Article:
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January 12, 2012

Sweet Love, Bitter

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Herbert Danksa - 1966
Efor Films All Region DVD

One of my best memories of studying film at New York University was encountering Lewis Jacobs. Best known for his book, The Rise of the American Film, we had some lively discussions both in and out of class. I knew he had also co-written a screenplay to a film I had read about, but had not seen, and had wished that he had shown it in class. Sweet Love, Bitter might not be lost classic, but it is very much worth seeing both for a glimpse of a past era, and as an example of a true independent film.

I haven't read the source novel, Night Song, by John A. Williams, but I have read one of Williams' other novels, which told about being a struggling black American novelist in New York City, in the Fifties. I wouldn't be able to judge the veracity of the novel or film's portrayal of a fictionalized version of Charlie Parker. And I also don't think that much familiarity is needed, because the real focus is on the interconnected relationships between the main characters: "Eagle" Stokes, a famed jazz sax player to often controlled by his drug addiction, David, a university professor who tries to drink away the guilt for causing the accidental death of his wife, Keel, the owner of a coffee shop who acts as a caretaker for "Eagle" and takes in David to help run the coffee house, and Della, Keel's girlfriend. Della is the least defined character in the film, and the interracial relationship between her and Keel, while somewhat radical in an American film at the time, doesn't carry the same weight as the sometimes volatile friendship between the three men.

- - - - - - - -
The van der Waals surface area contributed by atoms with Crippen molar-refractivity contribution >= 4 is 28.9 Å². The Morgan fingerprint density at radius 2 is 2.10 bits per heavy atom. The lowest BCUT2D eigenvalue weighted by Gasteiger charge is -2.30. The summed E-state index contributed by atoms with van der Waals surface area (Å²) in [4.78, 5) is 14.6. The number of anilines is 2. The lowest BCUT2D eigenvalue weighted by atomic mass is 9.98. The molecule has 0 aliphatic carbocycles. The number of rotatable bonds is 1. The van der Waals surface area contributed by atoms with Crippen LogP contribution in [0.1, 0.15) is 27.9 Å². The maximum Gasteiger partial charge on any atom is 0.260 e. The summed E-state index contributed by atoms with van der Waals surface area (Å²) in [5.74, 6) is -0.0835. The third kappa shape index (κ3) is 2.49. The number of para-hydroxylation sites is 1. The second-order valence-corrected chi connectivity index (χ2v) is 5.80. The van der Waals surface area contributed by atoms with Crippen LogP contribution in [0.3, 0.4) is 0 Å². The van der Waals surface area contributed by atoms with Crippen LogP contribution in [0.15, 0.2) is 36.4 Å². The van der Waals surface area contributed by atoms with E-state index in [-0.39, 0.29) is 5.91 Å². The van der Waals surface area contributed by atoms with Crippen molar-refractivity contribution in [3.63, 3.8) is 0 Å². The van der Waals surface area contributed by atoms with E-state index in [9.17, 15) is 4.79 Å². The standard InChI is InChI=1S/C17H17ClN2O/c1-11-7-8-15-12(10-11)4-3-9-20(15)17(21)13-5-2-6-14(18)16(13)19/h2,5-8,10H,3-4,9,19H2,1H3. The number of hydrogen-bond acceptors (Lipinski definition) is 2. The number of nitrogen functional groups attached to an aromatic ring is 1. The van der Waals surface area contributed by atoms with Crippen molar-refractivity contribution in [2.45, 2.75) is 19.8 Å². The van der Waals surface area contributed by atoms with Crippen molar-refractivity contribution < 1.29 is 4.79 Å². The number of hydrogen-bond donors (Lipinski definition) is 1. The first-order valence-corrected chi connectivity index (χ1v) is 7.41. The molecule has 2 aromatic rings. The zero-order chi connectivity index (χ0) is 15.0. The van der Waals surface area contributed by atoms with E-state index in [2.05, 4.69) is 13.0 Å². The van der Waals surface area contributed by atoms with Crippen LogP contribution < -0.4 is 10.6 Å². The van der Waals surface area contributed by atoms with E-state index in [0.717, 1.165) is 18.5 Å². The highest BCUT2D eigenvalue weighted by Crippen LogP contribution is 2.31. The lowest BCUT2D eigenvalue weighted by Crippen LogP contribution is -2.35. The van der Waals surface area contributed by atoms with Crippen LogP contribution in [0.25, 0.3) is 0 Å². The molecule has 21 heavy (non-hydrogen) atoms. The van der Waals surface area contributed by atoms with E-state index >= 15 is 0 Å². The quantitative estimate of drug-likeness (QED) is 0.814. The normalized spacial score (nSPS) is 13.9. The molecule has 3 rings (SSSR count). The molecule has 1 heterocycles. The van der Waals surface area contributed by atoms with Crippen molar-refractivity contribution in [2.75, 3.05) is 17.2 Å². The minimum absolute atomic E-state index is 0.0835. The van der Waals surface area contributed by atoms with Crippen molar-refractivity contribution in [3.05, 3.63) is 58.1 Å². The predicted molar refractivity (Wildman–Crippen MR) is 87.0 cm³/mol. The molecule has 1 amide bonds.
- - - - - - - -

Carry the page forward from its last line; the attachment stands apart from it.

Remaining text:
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The inspirations of cinema verite, French New Wave, Cassavetes, and Ingmar Bergman, are easy to spot, but what's best is seeing a film shot on the streets of New York and Philadelphia back in 1966. No sets here, but real apartments and night clubs. Not only are the apartments small and cramped, but sometimes truly grimy, very much lived in. And this is what makes Sweet Love, Bitter worth seeing. Even if one deems aspects of the story to be contrived, the characters exist in a very real, very unpretty world. The camera pans on the patrons in the bars and nightclubs, and these look like people from the streets, not from some casting agency. I'm not absolutely sure, but Professor Jacobs may have made a cameo appearance sitting in at Keel's coffee house.

The production is unique confluence of talent. Herbert Danska did some documentary work before leaving filmmaking for artistic expression as a children's books illustrator. This is the only film credit for Lewis Jacobs. Don Murray was in a transitory period between his early Hollwood stardom of the late Fifties and early Sixties, and a career primarily in television movies and series. This would be Dick Gregory's only substantial acting role. How much of the performance was improvised, I couldn't say, but there is a sense of rawness that adds laughter and anger. Murray reputedly was responsible for the casting of Diane Varsi, a Hollywood dropout who acted with Murray in From Hell to Texas, the same production noted for the contentious relationship between director Henry Hathaway and Dennis Hopper. In smaller roles, Bruce Glover, more famous for his son, Crispin, and John Randolph, one of his first big screen credits following being blacklisted. Sweet Love, Bitter did prove to be an effective launching pad for Robert Hooks, his first feature film, to be followed by work with Otto Preminger, and television series stardom in N.Y.P.D..

Whether the film is in any way "about" Charlie Parker is besides the point. After forty-five years, what does stand are the thoughts on art and artists, as well as the often taken for granted exploitation of artists. Even the racial aspects to the film, so topical at the time, are still issues that have not been fully resolved. Most pointed is a moment of truth between David and Eagle, where David fails in the courage of his stated convictions. Even more timeless is a brief moment when a would-be admirer of Eagle, a young white woman, eagerly tells the musician that she would do anything for him. The glimmer of hope for some kind of rendezvous sags to disappointment when constantly broke Eagle asks her to lend him twenty dollars.

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Posted by peter at January 12, 2012 08:28 AM